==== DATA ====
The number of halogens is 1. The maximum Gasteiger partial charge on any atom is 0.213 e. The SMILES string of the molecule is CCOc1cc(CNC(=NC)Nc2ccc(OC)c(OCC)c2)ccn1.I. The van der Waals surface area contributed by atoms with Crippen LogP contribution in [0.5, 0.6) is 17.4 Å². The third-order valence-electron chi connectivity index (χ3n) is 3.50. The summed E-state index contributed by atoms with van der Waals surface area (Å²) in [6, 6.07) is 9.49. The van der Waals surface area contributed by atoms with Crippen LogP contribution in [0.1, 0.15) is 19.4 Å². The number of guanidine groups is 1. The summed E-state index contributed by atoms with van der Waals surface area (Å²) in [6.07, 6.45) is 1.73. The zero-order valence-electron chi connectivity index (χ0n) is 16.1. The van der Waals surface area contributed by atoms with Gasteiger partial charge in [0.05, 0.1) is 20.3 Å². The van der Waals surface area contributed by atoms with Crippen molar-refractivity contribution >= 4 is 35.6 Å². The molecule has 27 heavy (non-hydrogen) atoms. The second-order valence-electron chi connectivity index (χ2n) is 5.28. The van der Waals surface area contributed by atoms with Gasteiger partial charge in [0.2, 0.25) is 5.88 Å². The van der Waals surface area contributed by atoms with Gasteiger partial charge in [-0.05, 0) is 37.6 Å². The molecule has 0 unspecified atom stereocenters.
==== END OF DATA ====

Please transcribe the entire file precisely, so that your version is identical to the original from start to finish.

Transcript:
The number of halogens is 1. The maximum Gasteiger partial charge on any atom is 0.213 e. The SMILES string of the molecule is CCOc1cc(CNC(=NC)Nc2ccc(OC)c(OCC)c2)ccn1.I. The van der Waals surface area contributed by atoms with Crippen LogP contribution in [0.5, 0.6) is 17.4 Å². The third-order valence-electron chi connectivity index (χ3n) is 3.50. The summed E-state index contributed by atoms with van der Waals surface area (Å²) in [6, 6.07) is 9.49. The van der Waals surface area contributed by atoms with Crippen LogP contribution in [0.1, 0.15) is 19.4 Å². The number of guanidine groups is 1. The summed E-state index contributed by atoms with van der Waals surface area (Å²) in [6.07, 6.45) is 1.73. The zero-order valence-electron chi connectivity index (χ0n) is 16.1. The van der Waals surface area contributed by atoms with Gasteiger partial charge in [0.05, 0.1) is 20.3 Å². The van der Waals surface area contributed by atoms with Crippen molar-refractivity contribution >= 4 is 35.6 Å². The molecule has 27 heavy (non-hydrogen) atoms. The second-order valence-electron chi connectivity index (χ2n) is 5.28. The van der Waals surface area contributed by atoms with Gasteiger partial charge in [0.2, 0.25) is 5.88 Å². The van der Waals surface area contributed by atoms with Gasteiger partial charge in [-0.05, 0) is 37.6 Å². The molecule has 0 unspecified atom stereocenters.